Priscilla is survived by her son, Jonathan Whalen, of Vienna, Virginia, her companion C. Thomas Foster of Iowa City, two sisters, Ann Randall of Sioux Falls, South Dakota, and Jane McKinley of Hopewell, New Jersey, two brothers, William McKinley of Madison, Wisconsin, and Philip McKinley of Okemos, Michigan, nine nieces and nephews, her sweet dog, Bella, and many relatives and friends. She was preceded in death by her parents and a sister, Marcia McKinley.
A private burial will be held at the St. Ansgar City Cemetery on Tuesday, December 28, at 2:00 p.m. Friends are invited to gather to offer their condolences to the family at the United Methodist Fellowship Hall, 510 West Fourth Street, St. Ansgar, Iowa. A memorial service will be held on Wednesday, December 29 at 11:00 a.m. at the Iowa Memorial Union on North Madison Street in Iowa City. Arrangements have been made through Lensing Funeral Service in Iowa City.
Ruth L. Ball
Ruth Louise (Nichols) Ball was born on September 7, 1919 in Easton, Massachusetts to Clarence and Hattie (Harlow) Nichols. She graduated from Oliver Ames High School with the class of 1938. Ruth studied music from Miss Marianna Lillie, and then she became active as a church organist and choir director. She spent many years teaching classical and sacred piano and organ music to hundreds of students for nearly 50 years. In 1945 she moved to Iowa and then to Kansas and in 1965 she moved to Council Bluffs, Iowa. Her interest in ham radios is what brought Ruth and her husband Wayne "Doc" Ball together. They were married December 15, 1979, in Doc's house in the radio room. The couple made their home in Woodbine. Ruth became a resident of Rose Vista in 2008.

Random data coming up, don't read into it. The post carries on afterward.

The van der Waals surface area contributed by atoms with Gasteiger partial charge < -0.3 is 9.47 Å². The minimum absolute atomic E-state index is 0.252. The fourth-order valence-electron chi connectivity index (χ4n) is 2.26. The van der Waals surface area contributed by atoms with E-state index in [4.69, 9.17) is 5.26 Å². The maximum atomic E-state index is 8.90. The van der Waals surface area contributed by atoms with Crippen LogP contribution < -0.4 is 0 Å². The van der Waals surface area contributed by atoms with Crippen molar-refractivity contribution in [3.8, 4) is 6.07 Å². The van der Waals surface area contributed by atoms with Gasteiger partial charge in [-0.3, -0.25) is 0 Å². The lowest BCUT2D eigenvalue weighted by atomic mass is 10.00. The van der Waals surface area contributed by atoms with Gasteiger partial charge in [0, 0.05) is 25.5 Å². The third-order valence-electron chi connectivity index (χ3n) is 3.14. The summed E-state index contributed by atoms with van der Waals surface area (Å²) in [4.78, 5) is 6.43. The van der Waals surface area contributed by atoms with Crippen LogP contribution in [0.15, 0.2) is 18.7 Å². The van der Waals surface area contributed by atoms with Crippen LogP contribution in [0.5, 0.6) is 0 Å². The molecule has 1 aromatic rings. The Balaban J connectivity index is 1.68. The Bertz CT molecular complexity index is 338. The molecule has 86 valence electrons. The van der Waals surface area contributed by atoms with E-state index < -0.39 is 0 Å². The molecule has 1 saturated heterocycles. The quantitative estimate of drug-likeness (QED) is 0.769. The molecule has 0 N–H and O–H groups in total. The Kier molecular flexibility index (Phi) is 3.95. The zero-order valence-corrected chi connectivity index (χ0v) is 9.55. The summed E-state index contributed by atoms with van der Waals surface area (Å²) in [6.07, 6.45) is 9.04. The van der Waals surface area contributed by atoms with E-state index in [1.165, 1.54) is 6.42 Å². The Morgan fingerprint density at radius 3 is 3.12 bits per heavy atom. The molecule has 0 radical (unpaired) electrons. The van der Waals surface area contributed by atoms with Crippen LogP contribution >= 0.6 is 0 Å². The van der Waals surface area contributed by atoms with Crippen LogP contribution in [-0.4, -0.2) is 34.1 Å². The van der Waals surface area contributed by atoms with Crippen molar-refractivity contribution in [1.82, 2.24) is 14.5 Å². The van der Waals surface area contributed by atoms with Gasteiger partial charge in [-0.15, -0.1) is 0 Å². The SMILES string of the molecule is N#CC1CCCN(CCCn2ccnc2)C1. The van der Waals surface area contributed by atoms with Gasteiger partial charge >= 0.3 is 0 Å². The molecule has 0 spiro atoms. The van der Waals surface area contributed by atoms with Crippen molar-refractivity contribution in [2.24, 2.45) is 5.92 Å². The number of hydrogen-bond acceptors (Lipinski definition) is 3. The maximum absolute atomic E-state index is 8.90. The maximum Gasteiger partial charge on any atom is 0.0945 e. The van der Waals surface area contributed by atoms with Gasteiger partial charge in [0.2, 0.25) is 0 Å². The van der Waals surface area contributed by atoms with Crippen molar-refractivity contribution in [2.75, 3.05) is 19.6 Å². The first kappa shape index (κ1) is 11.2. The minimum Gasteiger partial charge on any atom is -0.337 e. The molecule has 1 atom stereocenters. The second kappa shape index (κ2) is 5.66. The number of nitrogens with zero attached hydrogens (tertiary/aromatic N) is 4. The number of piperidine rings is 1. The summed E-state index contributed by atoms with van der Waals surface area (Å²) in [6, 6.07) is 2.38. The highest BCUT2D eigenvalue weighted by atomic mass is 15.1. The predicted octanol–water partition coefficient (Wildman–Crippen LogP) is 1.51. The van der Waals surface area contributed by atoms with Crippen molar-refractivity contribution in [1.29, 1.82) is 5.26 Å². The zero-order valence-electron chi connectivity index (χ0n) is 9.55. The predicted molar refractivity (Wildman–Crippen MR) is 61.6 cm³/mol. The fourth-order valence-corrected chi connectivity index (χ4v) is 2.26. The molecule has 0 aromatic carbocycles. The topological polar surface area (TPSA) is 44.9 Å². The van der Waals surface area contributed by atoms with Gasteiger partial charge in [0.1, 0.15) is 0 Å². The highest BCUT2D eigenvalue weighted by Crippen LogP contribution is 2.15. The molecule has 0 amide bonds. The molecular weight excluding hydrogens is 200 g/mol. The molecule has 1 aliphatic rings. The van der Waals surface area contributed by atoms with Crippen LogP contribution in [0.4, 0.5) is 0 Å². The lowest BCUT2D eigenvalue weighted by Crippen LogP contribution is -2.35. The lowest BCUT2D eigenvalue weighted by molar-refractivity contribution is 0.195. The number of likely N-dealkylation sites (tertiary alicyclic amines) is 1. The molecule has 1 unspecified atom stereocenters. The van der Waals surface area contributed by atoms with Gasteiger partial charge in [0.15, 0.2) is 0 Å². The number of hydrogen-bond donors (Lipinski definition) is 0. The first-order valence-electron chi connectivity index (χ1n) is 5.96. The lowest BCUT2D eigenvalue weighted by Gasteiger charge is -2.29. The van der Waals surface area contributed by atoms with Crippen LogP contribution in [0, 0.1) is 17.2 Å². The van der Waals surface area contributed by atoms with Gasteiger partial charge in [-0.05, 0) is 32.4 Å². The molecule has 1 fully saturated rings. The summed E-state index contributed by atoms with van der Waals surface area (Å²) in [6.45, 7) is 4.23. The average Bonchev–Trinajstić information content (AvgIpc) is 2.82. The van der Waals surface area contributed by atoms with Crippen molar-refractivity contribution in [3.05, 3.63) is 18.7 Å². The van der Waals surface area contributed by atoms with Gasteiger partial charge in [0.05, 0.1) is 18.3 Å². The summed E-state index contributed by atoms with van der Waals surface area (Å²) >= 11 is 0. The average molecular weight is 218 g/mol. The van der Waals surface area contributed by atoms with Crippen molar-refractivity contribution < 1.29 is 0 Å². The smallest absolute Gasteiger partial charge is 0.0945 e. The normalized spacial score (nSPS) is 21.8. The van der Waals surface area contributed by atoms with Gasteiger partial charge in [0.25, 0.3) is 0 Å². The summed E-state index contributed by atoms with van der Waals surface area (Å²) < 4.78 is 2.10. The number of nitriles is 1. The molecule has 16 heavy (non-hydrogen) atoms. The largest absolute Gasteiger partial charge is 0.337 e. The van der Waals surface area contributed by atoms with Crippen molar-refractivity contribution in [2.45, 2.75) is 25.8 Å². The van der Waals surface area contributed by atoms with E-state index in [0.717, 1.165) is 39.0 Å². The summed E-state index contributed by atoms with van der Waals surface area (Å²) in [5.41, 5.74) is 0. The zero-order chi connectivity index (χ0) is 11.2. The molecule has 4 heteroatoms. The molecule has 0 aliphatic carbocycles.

Ruth was a member of the First Christian Church and Women’s Fellowship. She was also an active member of the Boyer Valley Amateur Radio Club.
Ruth died January 7, 2011, at Rose Vista Nursing Home in Woodbine, Iowa at the age of 91 years and four months. Ruth was preceded in death by her parents; husband, Doc Ball on December 13, 1996; brother, Roger Nichols; and sister, Mabel Magnuson. She is survived by her daughter, Alice and her husband Jerry Norris of Longmont; son, Alan Clark of Council Bluffs, Iowa; three granddaughters; six great-grandchildren; sister Priscilla Wheeler of Shinnston, West Virginia; three brothers, Paul Nichols of West Palm Beach, Florida, Earl Nichols of Carversville, Pennsylvania, Russell Nichols of Caldwell, New Jersey; sister-in-law, Inez McElwain of Dennison, Iowa; and many other relatives and friends.
GEORGE SHEARING, ‘Lullaby of Birdland’ JAZZ VIRTUOSO,
DIES AT 91
By Peter Keepnews
(Reprinted from The New York Times, February 14, 2011.)
George Shearing, the British piano virtuoso who overcame blindness to become a worldwide jazz star, and whose composition “Lullaby of Birdland” became an enduring jazz standard, died on Monday in Manhattan. He was 91.
The cause was congestive heart failure, said his manager, Dale Sheets. Mr. Shearing had homes in Manhattan and Lee, Mass.
In 1949, just two years after Mr. Shearing immigrated to the United States, his recording of “September in the Rain” became an international hit. Its success established him as a hot property on the jazz nightclub and concert circuit. It established something else as well: the signature sound of the George Shearing Quintet, which was not quite like anything listeners had heard before — or have heard since.